US President Donald Trump is spending nearly two weeks in Asia, visiting Japan, South Korea, China, Vietnam and the Philippines. Putting China at the centre of the trip makes sense, because it constitutes the most important stop in both strategic and economic terms.
North Korea will dominate much of the conversation when Mr Trump is in China, in large part because he is counting on Chinese leaders to solve the North Korea problem for the United States.
This approach is understandable, because the bulk of North Korea’s trade transits Chinese territory and China could exert enormous pressure on the North if it so chose.
But Mr Trump will likely come away disappointed.
China will resist deploying its full leverage, lest it undermine North Korea’s stability and end up worse off as a result. The irony and potential tragedy of China’s position is that allowing North Korea to increase and improve its nuclear and missile arsenals could fuel momentum toward war, or lead South Korea, Japan, or both, to reconsider their non-nuclear postures.
Any of these outcomes would be inconsistent with Chinese strategic interests; but, like many governments, China’s leaders will seek to avoid difficult decisions in the short run, even if this results in damaging outcomes over time.
The North Korea problem is but one of many on the Sino-US agenda, which includes other geopolitical matters, most notably, the situation in the South China Sea and the status of Taiwan.
There are also economic issues that need to be addressed, such as China’s failure to respect intellectual property, its large government subsidies to export-oriented firms, its restriction of access to its market and its efforts to require foreign firms doing business in China to transfer advanced technology to Chinese firms.
The list of issues dividing these two important and powerful countries is thus long and difficult, reinforcing the pessimism of those who predict that the bilateral relationship will continue to sour.
One of the arguments that the pessimists marshal is the historical pattern whereby rising and established powers tend to end up competing with one another, or even fighting.
One recent book, by the Harvard political scientist Graham Allison, focuses on the so-called “Thucydides Trap”, named for the ancient Greek historian who chronicled the competitive relationship that ultimately produced the Peloponnesian War between a rising Athens and Sparta, the superpower of its day.
Mr Allison portrays China and the US in these roles, and calls his book “Destined for War”.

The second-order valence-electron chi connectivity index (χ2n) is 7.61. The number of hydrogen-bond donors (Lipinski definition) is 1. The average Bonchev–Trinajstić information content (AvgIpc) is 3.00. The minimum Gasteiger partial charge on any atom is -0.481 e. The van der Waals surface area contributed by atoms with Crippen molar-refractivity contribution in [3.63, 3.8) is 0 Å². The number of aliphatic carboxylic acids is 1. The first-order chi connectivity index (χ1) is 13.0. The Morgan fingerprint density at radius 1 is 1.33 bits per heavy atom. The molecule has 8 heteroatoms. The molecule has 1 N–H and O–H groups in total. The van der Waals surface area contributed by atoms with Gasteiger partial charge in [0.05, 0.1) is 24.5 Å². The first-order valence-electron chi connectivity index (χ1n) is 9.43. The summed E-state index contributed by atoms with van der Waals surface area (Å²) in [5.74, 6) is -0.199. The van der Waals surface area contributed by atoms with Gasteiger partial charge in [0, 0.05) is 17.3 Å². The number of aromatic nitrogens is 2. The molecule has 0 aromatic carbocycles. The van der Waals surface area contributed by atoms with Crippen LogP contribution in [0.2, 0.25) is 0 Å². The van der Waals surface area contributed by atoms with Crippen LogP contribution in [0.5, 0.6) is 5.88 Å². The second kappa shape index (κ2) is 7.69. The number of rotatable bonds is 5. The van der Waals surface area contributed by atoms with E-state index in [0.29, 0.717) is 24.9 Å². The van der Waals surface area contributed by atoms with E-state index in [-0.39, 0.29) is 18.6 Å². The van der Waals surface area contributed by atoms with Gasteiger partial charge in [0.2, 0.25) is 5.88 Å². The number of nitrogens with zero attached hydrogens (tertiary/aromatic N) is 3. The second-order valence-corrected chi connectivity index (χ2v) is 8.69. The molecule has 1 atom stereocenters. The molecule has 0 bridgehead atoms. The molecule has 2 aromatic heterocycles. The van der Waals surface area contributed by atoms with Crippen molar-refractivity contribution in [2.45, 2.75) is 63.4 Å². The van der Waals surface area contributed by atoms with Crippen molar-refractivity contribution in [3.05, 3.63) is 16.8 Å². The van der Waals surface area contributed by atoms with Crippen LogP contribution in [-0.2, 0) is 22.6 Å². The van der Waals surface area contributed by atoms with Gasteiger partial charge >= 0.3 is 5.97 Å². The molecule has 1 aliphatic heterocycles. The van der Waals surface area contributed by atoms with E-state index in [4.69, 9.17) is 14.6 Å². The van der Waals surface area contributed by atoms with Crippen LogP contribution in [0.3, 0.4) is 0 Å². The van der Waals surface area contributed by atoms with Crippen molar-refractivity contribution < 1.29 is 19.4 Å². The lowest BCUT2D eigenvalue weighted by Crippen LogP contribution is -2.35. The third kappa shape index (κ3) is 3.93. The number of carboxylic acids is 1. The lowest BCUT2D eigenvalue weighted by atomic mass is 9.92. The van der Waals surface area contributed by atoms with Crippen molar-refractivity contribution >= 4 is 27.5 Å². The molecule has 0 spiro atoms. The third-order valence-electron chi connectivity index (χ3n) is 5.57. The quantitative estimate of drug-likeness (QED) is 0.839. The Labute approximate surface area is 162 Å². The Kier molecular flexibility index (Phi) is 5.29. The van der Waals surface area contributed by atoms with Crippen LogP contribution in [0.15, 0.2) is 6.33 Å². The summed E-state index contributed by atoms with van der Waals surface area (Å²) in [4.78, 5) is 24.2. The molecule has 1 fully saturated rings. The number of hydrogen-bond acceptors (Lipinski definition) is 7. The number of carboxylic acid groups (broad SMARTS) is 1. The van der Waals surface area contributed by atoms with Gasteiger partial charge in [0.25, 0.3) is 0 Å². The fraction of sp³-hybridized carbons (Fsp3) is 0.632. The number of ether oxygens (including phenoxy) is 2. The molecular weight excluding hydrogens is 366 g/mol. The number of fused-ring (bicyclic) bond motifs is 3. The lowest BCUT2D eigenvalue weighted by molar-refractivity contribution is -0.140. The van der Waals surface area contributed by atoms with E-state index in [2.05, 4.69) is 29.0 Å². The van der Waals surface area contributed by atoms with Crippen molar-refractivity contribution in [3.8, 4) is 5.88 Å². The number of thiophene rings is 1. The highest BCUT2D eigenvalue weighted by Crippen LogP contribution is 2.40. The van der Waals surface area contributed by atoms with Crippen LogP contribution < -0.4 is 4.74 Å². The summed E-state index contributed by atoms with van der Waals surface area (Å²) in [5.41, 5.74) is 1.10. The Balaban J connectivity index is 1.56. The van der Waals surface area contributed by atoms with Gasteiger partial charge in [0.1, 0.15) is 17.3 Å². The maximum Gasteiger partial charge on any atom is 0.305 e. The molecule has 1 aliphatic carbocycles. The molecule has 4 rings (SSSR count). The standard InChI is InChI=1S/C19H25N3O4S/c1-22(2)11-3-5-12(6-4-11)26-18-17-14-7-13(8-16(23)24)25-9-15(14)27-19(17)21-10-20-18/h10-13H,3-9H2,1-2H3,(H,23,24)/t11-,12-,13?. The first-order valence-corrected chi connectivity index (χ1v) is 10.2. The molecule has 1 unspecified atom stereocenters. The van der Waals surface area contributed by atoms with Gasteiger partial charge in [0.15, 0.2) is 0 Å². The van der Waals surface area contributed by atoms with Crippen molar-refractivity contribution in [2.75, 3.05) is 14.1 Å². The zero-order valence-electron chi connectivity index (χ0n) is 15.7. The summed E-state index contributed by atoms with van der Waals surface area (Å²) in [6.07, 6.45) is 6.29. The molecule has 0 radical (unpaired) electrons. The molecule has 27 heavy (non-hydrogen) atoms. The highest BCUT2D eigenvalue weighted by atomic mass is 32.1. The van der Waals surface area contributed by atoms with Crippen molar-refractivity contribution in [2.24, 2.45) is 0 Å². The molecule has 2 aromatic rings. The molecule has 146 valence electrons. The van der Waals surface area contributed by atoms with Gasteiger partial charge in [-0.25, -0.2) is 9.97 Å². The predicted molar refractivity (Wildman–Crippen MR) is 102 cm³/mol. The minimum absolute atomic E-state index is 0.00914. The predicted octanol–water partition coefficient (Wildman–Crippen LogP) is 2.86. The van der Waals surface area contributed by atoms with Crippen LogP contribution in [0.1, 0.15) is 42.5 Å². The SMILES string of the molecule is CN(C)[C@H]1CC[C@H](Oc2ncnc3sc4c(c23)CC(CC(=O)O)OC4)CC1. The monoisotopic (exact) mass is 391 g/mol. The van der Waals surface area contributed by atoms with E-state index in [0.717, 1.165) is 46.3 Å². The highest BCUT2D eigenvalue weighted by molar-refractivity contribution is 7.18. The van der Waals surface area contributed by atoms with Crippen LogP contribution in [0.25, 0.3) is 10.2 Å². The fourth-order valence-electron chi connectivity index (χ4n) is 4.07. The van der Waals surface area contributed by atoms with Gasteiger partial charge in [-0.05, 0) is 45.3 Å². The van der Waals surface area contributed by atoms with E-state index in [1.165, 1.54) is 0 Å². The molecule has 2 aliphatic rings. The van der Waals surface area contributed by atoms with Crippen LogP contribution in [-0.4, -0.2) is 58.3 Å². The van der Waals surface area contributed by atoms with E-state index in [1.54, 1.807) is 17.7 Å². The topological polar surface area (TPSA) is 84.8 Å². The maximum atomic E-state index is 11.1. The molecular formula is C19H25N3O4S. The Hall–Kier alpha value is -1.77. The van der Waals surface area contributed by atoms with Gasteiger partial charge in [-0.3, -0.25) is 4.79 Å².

Such predictions are unwarranted. They discount the dampening effect of nuclear weapons, which for more than four decades helped keep the Cold War between the US and the Soviet Union from turning hot.
They also overlook the ability of the US and China to finesse their disagreement over Taiwan. Diplomacy can and will matter; little is inevitable in international relations.
Indeed, the US and China have managed to keep their ties on a relatively even keel, despite the disappearance of the original rationale for their relationship – shared antipathy toward the Soviet Union – when the Cold War ended a quarter-century ago.
The extensive economic relationship that has evolved since then has given both countries a stake in maintaining good relations. And, given China’s need for external stability to pursue economic development, its leaders have acted with considerable restraint.
Still, the pessimists’ concerns cannot be dismissed. After all, countries often fail to act in their own self-interest, or events simply spin out of control.
For example, Chinese leaders may be tempted to act more assertively to placate public opinion amid a slowing economy and to take advantage of opportunities created by a US that has retreated from regional trade accords.
The stakes are high, as the history of the 21st century will be affected in no small part by the character of the Sino-American relationship.
Mr Trump, who vacillates between tough criticism of China over trade and encomiums to President Xi Jinping, will have to balance pressing his legitimate concerns over trade with the need to avoid starting a trade war.
And Mr Xi will have to judge what he can give to satisfy his American visitor without jeopardising his or the party’s standing in the eyes of the Chinese people.
North Korea, though, will be the biggest test. Mr Trump and Mr Xi must find a way to defuse the looming crisis on the Korean Peninsula – or manage the consequences should diplomacy fail and war erupt.
In the latter scenario, it would be essential that a second Korean War not lead to direct US-Chinese combat, as the first one did. And cooperation would be essential to maintain control over North Korea’s nuclear materials.
All of this will require deft diplomacy. Mr Trump and Mr Xi, one sincerely hopes, will soon be laying the groundwork for it. Copyright: Project Syndicate
Richard N. Haass, President of the Council on Foreign Relations, previously served as Director of Policy Planning for the US State Department (2001-2003) and was President George W Bush’s special envoy to Northern Ireland and Coordinator for the Future of Afghanistan.